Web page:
There are rules on how to turn the seam allowance for backstitching, side stitching, and okumi stitching. The rule applies to women’s kimonos, men’s kimonos and children’s kimonos. The same rule applies to all types of kimono (yukata, Hitoe-kimono and awase-kimono), nagajuban, haori (Japanese traditional coat), and kimono coats. The difference is whether or not a “kise” is attached to the seam allowance. Here, I would like to explain the case of kimono.
Direction of turn seam allowance edge in.
- Backstitching : Turn in the left rear body.
- Side stitch : Turn in the front body.
- Okumi stitch : Turn in the Okumi cloth.
The direction of seam allowance turning is shown in the figure.
Kimonos are needed “Kise” that depth 5厘=2mm.
Kise is applied to all kimonos, including women’s, men’s, and children’s kimonos.
The depth of the kise differs from part to part, such as 1分=4mm, 1分 5厘=6mm, and so on.
Turning the seam allowance and applying the iron at a point 5厘=2mm outside the seam is said “kise wo kakeru(in Japanese).” In Japanese, “Kise wo kakete kudasai” is the same as “Please ironing at a point 5厘=2mm outside the seam.”
There are no exceptions. Any kimono, yukata, houmongi, nagajuban, hanjuban, etc., men’s, women’s, or children’s, all follow this rule.
Other kimono sewing terms
Sewing noteIn the world of kimono sewing, there are still many people who use kujira-shaku, and I am one of them.In this article, I would like to explain how to writ Kujira-shaku without using the kanji characters for “尺(shaku),” “寸(sun),” and “分(bu).” Basics of Kujira-shaku Scale Kujira-shaku Units and Readings 厘：ri分：bu寸：sun [sún]尺：shaku丈：jou*The Hepburn system is used for Japanese romanization. Relationship of Each Unit In the Kujira-saku scale, “分 (bu)” is the standard. 1/2 bu ＝ 5 ri1 bu : Standard10 bu ＝ 1 sun100 bu ＝ 10 sun ＝ 1 shaku1000 bu ＝ 100 sun ＝ 10 shaku ＝ 1 jou It is easy to understand if you have a kujira-syaku […]
Sewing noteThe words used for sewing a kimono and the words used for wearing a kimono are similar but definitely refer to different parts of the kimono. In this article, we will introduce the difference between “senui” and “sechushin.” What is “Senui (背縫い) ?” The term “Senui” means backstitching. When sewing a kimono, it is used like this: In Japanese, “Senui 3-bu(1cm)”. In other words, it means “Please sew backstitch with a seam allowance of 3-bu(1cm).” What is “Sechushin (背中心) ?” The term “sechushin” refers to the center of the back in its finished state. In other words, it refers to the state after backstitching and ironing. For example, when sewing […]
Sewing noteIn kimono sewing, we use a unit called ” Kujira-shaku “.Here is the formula for converting cm to Kujira-shaku. Conversion formula between cm and shaku Shaku(尺)＝cm×2.64cm=Shaku(尺)×0.3788 For example, when converting a height of 165 cm to a scale165 x 2.64 = 435 (rounding down this time to the nearest whole number) This is read as “4-shaku 3-sun 5-bu.” The one place is bu(分)The ten place is sun(寸)The hundred place is shaku(尺) [Related Articles]Kujira-syaku : Kimono sewing tools Why are the numbers that multiply the conversion formula different? “尺 = cm x 2.64” is equal to “cm = 尺 ÷ 2.62.”In other words, “cm = 尺 x (1 ÷ 2.64).” (1 […]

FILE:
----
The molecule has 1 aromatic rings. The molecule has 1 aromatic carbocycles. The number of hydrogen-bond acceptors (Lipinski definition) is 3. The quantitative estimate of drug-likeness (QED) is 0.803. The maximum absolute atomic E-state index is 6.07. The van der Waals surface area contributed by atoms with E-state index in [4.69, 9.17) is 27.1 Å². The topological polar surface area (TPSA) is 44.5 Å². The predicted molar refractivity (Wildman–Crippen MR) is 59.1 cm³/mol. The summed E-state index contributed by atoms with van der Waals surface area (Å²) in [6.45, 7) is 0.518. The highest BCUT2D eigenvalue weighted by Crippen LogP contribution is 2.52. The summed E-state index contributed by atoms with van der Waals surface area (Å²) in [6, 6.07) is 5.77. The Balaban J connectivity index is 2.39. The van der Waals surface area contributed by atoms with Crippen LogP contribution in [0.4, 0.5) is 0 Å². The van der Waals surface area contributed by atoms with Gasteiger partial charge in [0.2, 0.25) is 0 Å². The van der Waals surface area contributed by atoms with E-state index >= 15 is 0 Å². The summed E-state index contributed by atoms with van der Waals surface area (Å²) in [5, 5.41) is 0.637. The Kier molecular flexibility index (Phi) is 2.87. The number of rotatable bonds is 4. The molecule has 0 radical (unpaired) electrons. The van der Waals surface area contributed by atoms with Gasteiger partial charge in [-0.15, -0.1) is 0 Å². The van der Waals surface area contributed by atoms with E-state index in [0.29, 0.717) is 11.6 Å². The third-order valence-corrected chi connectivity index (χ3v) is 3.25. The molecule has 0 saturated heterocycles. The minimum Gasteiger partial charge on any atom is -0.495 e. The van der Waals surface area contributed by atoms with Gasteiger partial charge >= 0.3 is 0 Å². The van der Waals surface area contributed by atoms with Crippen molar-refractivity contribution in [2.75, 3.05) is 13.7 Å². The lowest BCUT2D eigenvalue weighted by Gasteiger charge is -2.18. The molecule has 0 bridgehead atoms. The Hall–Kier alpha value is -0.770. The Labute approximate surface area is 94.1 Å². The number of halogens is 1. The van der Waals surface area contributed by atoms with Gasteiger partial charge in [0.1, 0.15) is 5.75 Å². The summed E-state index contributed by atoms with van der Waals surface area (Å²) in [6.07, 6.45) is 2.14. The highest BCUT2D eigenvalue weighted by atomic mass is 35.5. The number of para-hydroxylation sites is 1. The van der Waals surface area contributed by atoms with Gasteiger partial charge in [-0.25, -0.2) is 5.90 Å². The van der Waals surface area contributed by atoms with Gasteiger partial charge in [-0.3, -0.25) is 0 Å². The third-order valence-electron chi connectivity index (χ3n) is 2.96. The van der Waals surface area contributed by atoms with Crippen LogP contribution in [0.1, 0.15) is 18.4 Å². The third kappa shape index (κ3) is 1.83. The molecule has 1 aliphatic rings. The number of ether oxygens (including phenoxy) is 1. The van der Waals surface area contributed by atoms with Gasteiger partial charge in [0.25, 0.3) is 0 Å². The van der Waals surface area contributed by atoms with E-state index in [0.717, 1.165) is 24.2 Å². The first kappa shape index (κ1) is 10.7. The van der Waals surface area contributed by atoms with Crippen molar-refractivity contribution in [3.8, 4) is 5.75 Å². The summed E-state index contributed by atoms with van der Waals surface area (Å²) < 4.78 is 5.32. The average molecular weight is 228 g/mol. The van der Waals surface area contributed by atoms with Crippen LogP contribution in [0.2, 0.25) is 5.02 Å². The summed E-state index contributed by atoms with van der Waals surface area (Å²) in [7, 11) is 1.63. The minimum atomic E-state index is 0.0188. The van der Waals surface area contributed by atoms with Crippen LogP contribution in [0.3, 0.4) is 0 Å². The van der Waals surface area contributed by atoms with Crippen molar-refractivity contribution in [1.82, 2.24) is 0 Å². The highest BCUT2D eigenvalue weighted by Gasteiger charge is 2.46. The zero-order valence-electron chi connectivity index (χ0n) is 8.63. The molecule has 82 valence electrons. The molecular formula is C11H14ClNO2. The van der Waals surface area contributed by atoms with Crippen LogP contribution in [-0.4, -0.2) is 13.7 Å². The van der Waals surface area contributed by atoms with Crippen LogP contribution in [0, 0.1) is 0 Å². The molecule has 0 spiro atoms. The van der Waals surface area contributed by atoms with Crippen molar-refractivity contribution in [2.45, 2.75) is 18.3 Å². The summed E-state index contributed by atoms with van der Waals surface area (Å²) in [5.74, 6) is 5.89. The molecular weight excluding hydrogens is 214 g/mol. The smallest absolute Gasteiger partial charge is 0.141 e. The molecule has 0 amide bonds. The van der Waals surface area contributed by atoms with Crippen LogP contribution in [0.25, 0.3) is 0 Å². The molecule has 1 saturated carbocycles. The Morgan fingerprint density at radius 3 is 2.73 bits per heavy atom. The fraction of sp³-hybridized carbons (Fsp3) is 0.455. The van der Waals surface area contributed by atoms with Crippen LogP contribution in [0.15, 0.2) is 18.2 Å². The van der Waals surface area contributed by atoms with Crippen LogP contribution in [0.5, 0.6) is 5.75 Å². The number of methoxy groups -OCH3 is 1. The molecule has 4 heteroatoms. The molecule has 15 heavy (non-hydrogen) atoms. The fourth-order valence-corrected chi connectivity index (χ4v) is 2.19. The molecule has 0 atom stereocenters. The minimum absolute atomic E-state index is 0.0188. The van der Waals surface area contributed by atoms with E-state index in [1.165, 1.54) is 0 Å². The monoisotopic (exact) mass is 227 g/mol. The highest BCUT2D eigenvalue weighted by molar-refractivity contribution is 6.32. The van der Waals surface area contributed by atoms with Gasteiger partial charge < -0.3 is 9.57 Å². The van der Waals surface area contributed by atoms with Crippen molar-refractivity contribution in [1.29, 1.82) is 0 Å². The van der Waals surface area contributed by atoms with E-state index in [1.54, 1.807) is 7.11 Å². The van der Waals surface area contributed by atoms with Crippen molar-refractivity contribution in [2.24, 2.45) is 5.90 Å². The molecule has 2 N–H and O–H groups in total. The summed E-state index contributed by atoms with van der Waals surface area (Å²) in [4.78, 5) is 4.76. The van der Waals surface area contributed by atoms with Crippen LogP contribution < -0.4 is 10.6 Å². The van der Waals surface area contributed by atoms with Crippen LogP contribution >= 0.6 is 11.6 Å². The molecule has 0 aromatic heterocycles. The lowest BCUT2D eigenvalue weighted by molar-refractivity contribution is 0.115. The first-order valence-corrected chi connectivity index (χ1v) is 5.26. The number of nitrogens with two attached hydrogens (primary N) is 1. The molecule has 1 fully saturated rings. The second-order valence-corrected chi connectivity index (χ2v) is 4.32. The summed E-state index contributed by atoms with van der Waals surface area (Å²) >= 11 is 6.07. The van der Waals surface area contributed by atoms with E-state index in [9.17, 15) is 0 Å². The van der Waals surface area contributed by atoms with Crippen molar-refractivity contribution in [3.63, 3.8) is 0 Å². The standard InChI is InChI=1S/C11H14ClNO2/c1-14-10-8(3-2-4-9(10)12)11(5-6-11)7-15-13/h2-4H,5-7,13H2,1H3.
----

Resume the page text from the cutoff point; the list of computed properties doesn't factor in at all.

Sewing noteWASAI, the traditional way of sewing kimono, is done by hand without using a sewing machine. Here, I explain the threads used for sewing, ” single thread ” and “double thread”. Single Thread and Double Thread Basically, sew with single thread. Double thread is used only when you want to fasten the cloth sturdily. Specifically, double thread is the case when fastening the sleeves of Awase-kimono. Knotting Tips For both single and double threads, tie a knot at the end of the thread. If the thread is long beyond the knot, cut it short. How to say in Japanese Single Thread : IPPON-DORI, いっぽんどり, 一本どりDouble Thread : NIHON-DORI, にほんどり, 二本どり […]
Sewing noteClosed seams and open seams are the two most common types of seams used in sewing, not only for kimonos, and are given different names depending on how the seam allowance is handled. In kimono sewing, closed seams with “kise” are the basic type of seams. Here I would like to explain what a “kise” is. What is “ Kise ” Cloth sewn together with Unshin is finished by turning down the seam allowance outside the seam and iron. The area between the seam and the finish line is called the “kise.” (The area circled in red in the figure below) Depth of Kise The depth of the crease is […]
Sewing noteIn kimono sewing, which does not use patterns, T and V marks are used as landmarks for marking.In this time, I will tell you about the meaning and usage of these marks. What T-mark is. The T mark is shaped like the letter “T” in the alphabet.It is used like a “notch” in Western sewing, and is attaching mark when sewing two pieces of fabric together.When sewing a long distance, such as backstitching or side stitching, one T mark is attached to each 尺(1-syaku : 37.9cm) of fabric. What V-mark is. The V mark is a mark shaped like the letter “V” of the alphabet.It represents “top” such as a […]
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M KIMONO online store sells Japanese sewing tools.
When sewing a kimono, the entire process is sewn by hand.
Basic hand sewing practice and partial stitches method can be viewed free of charge.